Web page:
For two decades, Stickie Caddle and Blue Jays Curtis have worked at Fergy Brown Park for free.
The two have taken it upon themselves to tackle the waist-high weeds and grass, drain the pools of water and lovingly maintain the cricket pitch.
They've even won awards for making Fergy Brown Park a better place.
As a bonus, Curtis also plants and grows vegetables.
But the city's parks department has ordered them to stop. Not because it doesn't like what they're doing, but out of concern they might hurt themselves — and then sue.
"Any place in Barbados you could go and do this kind of work — and people would object to it? Man, they'd give you two more weed whackers," said Caddle.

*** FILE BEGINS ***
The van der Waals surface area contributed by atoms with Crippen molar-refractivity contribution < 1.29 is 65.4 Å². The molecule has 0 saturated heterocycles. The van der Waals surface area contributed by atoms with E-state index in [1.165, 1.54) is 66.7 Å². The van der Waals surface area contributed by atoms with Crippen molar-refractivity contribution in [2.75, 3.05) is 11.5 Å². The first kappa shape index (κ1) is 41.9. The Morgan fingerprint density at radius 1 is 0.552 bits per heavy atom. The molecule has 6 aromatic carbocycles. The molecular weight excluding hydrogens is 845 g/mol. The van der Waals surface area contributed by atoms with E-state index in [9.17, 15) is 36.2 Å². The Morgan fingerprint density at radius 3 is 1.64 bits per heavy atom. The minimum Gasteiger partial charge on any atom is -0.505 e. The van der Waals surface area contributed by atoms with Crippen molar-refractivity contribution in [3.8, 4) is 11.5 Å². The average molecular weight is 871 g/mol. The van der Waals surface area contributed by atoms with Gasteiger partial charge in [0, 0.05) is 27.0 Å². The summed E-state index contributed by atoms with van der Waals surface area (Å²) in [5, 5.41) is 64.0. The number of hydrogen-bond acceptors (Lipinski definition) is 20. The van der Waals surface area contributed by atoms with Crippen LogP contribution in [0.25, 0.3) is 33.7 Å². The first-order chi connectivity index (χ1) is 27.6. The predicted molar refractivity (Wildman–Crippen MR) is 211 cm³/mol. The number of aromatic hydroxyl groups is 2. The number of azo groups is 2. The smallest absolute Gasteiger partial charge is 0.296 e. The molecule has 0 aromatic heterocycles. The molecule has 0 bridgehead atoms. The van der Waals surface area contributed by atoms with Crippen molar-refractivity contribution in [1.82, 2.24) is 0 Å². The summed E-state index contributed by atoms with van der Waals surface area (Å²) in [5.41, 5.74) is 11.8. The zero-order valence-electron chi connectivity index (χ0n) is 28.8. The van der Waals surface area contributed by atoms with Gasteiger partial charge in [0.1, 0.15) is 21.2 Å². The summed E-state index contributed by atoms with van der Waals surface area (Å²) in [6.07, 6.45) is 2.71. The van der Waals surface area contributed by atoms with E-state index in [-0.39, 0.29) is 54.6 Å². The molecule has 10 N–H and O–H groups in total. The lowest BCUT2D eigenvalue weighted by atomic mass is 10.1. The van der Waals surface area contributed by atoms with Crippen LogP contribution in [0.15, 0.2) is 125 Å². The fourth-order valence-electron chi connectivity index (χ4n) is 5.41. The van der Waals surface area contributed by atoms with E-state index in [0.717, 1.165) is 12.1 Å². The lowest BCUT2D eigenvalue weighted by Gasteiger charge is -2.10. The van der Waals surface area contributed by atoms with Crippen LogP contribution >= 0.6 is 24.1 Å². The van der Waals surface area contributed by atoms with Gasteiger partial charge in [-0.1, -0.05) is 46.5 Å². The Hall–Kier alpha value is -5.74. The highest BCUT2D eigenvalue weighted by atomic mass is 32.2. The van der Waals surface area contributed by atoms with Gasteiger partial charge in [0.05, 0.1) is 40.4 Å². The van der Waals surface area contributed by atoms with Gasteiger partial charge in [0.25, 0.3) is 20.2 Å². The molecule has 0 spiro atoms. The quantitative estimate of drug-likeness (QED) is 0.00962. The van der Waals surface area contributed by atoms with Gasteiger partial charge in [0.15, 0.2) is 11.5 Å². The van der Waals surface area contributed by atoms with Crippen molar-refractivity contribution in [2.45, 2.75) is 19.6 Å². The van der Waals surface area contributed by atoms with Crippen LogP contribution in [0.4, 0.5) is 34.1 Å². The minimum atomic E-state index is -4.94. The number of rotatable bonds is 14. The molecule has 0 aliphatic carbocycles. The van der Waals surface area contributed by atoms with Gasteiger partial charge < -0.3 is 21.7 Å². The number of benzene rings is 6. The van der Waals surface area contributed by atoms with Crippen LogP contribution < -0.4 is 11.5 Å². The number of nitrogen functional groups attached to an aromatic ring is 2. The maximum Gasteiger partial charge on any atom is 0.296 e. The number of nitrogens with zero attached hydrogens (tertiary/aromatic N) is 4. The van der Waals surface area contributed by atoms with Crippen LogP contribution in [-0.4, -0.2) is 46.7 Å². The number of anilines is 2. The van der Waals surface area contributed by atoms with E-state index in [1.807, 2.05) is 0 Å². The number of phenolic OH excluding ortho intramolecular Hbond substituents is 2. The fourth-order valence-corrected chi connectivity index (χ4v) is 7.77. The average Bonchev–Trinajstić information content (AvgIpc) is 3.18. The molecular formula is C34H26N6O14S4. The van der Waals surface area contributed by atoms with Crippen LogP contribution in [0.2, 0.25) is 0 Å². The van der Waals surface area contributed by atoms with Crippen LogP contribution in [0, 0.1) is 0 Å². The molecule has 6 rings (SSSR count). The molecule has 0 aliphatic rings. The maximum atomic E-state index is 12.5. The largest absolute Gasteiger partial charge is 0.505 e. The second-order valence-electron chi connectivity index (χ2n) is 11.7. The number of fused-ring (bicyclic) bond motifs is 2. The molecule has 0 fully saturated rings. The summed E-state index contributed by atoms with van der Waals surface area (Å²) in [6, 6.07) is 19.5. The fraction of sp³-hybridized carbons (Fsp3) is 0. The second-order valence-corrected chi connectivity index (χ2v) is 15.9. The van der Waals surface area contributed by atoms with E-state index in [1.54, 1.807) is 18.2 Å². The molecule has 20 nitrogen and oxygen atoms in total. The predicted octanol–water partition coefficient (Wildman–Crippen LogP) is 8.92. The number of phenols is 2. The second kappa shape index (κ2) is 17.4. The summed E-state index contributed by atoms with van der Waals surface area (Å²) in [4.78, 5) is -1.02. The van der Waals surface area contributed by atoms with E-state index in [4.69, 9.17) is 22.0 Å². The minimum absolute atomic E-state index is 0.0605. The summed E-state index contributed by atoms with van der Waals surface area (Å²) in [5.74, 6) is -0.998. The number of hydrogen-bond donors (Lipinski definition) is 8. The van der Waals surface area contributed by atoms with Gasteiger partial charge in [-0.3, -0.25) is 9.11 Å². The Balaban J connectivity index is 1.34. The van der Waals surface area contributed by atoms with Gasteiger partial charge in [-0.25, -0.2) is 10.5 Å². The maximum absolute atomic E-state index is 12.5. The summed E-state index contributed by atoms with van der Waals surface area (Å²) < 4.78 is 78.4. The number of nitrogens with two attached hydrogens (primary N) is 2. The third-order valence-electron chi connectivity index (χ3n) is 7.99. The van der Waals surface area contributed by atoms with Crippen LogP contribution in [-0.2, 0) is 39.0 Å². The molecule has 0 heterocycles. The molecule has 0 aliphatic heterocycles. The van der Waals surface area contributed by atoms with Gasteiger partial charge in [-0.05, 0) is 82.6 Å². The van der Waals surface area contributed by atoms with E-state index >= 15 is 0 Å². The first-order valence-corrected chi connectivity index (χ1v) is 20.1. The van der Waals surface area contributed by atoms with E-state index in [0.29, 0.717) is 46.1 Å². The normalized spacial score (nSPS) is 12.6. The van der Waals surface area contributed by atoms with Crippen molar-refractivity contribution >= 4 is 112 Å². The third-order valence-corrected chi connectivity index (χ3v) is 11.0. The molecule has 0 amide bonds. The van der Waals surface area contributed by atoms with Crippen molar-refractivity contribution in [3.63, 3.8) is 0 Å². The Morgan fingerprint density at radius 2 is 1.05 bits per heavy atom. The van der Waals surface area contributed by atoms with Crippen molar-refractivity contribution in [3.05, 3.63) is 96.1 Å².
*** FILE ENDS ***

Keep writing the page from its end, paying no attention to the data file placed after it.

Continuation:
Curtis is frustrated too.
"You're going to disrespect me for doing voluntary work?"
Curtis is no longer allowed to plant his vegetable garden.
"I plant it and bag it out — bag it out and give to some of the senior citizens here. I put some in my car and give to people outside," he said.
A spokesperson for the city said Thursday in an email that "the two volunteers can continue with their activities with the exception of the power-trimming and vegetable gardening."Suggest a correction